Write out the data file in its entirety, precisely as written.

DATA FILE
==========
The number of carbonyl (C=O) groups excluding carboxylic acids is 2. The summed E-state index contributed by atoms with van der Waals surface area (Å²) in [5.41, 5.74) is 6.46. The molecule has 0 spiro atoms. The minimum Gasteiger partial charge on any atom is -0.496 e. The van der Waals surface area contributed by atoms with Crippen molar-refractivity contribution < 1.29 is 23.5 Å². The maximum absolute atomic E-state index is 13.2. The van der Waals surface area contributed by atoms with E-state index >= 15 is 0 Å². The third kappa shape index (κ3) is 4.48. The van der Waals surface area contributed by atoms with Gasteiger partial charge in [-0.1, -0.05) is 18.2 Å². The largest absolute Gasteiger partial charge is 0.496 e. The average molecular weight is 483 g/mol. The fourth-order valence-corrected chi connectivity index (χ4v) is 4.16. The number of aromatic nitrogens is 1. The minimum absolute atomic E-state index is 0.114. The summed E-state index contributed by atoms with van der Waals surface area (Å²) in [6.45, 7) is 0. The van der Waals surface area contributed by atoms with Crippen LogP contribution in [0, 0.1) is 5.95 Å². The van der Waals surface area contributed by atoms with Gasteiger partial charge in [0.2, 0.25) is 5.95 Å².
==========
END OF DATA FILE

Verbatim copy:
The number of carbonyl (C=O) groups excluding carboxylic acids is 2. The summed E-state index contributed by atoms with van der Waals surface area (Å²) in [5.41, 5.74) is 6.46. The molecule has 0 spiro atoms. The minimum Gasteiger partial charge on any atom is -0.496 e. The van der Waals surface area contributed by atoms with Crippen molar-refractivity contribution < 1.29 is 23.5 Å². The maximum absolute atomic E-state index is 13.2. The van der Waals surface area contributed by atoms with E-state index >= 15 is 0 Å². The third kappa shape index (κ3) is 4.48. The van der Waals surface area contributed by atoms with Gasteiger partial charge in [-0.1, -0.05) is 18.2 Å². The largest absolute Gasteiger partial charge is 0.496 e. The average molecular weight is 483 g/mol. The fourth-order valence-corrected chi connectivity index (χ4v) is 4.16. The number of aromatic nitrogens is 1. The minimum absolute atomic E-state index is 0.114. The summed E-state index contributed by atoms with van der Waals surface area (Å²) in [6.45, 7) is 0. The van der Waals surface area contributed by atoms with Crippen LogP contribution in [0, 0.1) is 5.95 Å². The van der Waals surface area contributed by atoms with Gasteiger partial charge in [0.2, 0.25) is 5.95 Å².